Reprinted with permission from MediaMatters
It was a brazen lie, even by Tucker Carlson's standards. Following the first day of confirmation hearings for Judge Amy Coney Barrett, President Donald Trump's nominee to the Supreme Court, the Fox News host on Monday pushed back against concerns from Senate Democrats by falsely claiming, "There is no case currently pending anywhere in this country before any court in America that would eliminate Obamacare."
That might prove a surprise to the Republican attorneys general who are seeking the repeal of the landmark health law through California v Texas; the Trump Justice Department, which joined their case, arguing that the law "should not be allowed to remain in effect"; and the current justices on the Supreme Court, who are scheduled to hear oral arguments in the case on November 10, well after Republicans plan to vote to confirm Barrett. The judge has been critical of past Supreme Court rulings finding the Affordable Care Act constitutional, and whether or not she ultimately supports the Republican attorneys general challenging it, the law is clearly "at risk," contra Carlson.
Carlson is lying in order to downplay the danger Barrett's confirmation poses to the health of tens of millions of Americans, who risk losing their insurance coverage in the middle of a pandemic if the court eliminates the ACA. The Fox star's Monday performance is consistent with his weekslong effort to hide from his audience the potential economic consequences that Barrett's confirmation poses for their lives.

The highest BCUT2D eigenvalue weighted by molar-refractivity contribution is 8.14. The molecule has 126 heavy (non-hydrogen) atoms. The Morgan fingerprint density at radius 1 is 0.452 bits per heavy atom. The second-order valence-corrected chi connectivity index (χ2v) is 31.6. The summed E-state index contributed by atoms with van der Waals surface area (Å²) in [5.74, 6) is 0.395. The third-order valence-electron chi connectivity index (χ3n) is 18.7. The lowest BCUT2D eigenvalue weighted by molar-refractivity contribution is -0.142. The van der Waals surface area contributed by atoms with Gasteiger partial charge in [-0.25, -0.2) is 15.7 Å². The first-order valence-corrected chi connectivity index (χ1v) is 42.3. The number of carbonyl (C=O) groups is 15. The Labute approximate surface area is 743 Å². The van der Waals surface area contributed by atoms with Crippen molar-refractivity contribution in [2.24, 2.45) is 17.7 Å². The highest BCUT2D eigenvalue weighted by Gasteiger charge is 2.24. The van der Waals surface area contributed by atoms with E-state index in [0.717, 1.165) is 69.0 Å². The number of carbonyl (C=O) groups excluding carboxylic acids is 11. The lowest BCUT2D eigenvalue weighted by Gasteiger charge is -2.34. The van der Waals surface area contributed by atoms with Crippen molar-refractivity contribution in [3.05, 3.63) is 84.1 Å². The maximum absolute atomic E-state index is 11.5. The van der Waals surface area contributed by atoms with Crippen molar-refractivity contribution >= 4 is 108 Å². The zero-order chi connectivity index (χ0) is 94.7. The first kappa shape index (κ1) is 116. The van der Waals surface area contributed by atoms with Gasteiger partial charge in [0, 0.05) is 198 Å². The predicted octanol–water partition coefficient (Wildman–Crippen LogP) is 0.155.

Carlson brands himself as a populist willing to buck the Republican Party's pro-corporate consensus. But his use of "class war" rhetoric rarely has anything to do with economic policies that actually affect the nation's crushing disparities of wealth and power. Carlson inevitably aligns with the GOP because while he sneers at the "ruling class," what actually defines that group for him isn't its members' income or power -- it's that they don't share his fringe culture war views. That's why the same rich people the party exists to serve happily prop up his show.
The Fox host's treatment of Barrett shows how his adherence to culture war narratives trumps his rhetorical flourishes about the class war. Barrett, in her brief tenure as a federal judge, has regularly sided with corporate power rather than enforcing protections for workers and consumers. But Carlson seems entirely uninterested in how her confirmation could affect the country, instead engaging with her nomination through his culture war lens. That makes him a willing participant in the decades-old Republican strategy of keeping the unpopular policy results of its judicial philosophy under wraps.
Over the past few weeks, Carlson's viewers have heard him praise the judge as "the finest person I've ever seen under discussion for this job," a "sterling role model," an "outstanding person," and as "maybe the most impressive person to receive a Supreme Court nomination in memory." They've watched him praise her character and her credentials and her family. They've listened as he decried Democratic senators for criticizing the timing of her nomination and the haste with which Republicans want to ram her through and for suggesting they might respond by expanding the court under a potential Joe Biden presidency. They've repeatedly been told that Democrats and the press have attacked her faith and that "they despise her" and want to "destroy her personally" because she "represents everything that made this a great country."